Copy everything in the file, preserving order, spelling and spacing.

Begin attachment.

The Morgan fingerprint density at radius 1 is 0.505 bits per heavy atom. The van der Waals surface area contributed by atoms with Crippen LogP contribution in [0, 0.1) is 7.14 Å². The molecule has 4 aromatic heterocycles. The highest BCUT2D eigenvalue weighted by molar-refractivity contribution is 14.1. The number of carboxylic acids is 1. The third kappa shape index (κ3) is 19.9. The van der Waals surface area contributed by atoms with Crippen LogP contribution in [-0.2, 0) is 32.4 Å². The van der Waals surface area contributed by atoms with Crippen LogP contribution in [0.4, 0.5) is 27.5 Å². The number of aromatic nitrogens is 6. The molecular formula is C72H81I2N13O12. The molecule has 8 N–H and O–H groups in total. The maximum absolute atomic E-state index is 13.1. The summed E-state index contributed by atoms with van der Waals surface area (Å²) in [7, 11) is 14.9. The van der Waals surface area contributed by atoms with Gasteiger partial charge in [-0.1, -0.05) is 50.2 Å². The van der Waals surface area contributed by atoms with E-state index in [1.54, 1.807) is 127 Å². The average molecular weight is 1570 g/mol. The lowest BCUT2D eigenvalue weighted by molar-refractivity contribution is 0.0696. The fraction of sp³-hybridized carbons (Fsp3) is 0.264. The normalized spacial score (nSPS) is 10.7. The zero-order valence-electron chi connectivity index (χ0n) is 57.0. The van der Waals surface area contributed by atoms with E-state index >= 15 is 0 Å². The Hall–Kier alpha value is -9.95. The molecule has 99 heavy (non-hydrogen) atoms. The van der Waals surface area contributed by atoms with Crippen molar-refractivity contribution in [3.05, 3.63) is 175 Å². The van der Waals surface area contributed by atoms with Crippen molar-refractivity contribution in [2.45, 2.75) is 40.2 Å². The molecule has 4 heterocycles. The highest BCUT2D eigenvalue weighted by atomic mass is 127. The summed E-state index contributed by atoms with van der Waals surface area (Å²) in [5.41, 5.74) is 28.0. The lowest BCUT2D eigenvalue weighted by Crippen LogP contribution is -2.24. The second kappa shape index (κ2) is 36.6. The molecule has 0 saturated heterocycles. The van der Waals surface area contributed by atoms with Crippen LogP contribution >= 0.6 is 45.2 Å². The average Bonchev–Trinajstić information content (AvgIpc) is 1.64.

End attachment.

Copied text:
The Morgan fingerprint density at radius 1 is 0.505 bits per heavy atom. The van der Waals surface area contributed by atoms with Crippen LogP contribution in [0, 0.1) is 7.14 Å². The molecule has 4 aromatic heterocycles. The highest BCUT2D eigenvalue weighted by molar-refractivity contribution is 14.1. The number of carboxylic acids is 1. The third kappa shape index (κ3) is 19.9. The van der Waals surface area contributed by atoms with Crippen LogP contribution in [-0.2, 0) is 32.4 Å². The van der Waals surface area contributed by atoms with Crippen LogP contribution in [0.4, 0.5) is 27.5 Å². The number of aromatic nitrogens is 6. The molecular formula is C72H81I2N13O12. The molecule has 8 N–H and O–H groups in total. The maximum absolute atomic E-state index is 13.1. The summed E-state index contributed by atoms with van der Waals surface area (Å²) in [7, 11) is 14.9. The van der Waals surface area contributed by atoms with Gasteiger partial charge in [-0.1, -0.05) is 50.2 Å². The van der Waals surface area contributed by atoms with E-state index in [1.54, 1.807) is 127 Å². The average molecular weight is 1570 g/mol. The lowest BCUT2D eigenvalue weighted by molar-refractivity contribution is 0.0696. The fraction of sp³-hybridized carbons (Fsp3) is 0.264. The normalized spacial score (nSPS) is 10.7. The zero-order valence-electron chi connectivity index (χ0n) is 57.0. The van der Waals surface area contributed by atoms with E-state index >= 15 is 0 Å². The Hall–Kier alpha value is -9.95. The molecule has 99 heavy (non-hydrogen) atoms. The van der Waals surface area contributed by atoms with Crippen molar-refractivity contribution in [3.05, 3.63) is 175 Å². The van der Waals surface area contributed by atoms with Crippen molar-refractivity contribution in [2.45, 2.75) is 40.2 Å². The molecule has 4 heterocycles. The highest BCUT2D eigenvalue weighted by atomic mass is 127. The summed E-state index contributed by atoms with van der Waals surface area (Å²) in [5.41, 5.74) is 28.0. The lowest BCUT2D eigenvalue weighted by Crippen LogP contribution is -2.24. The second kappa shape index (κ2) is 36.6. The molecule has 0 saturated heterocycles. The van der Waals surface area contributed by atoms with Crippen LogP contribution >= 0.6 is 45.2 Å². The average Bonchev–Trinajstić information content (AvgIpc) is 1.64.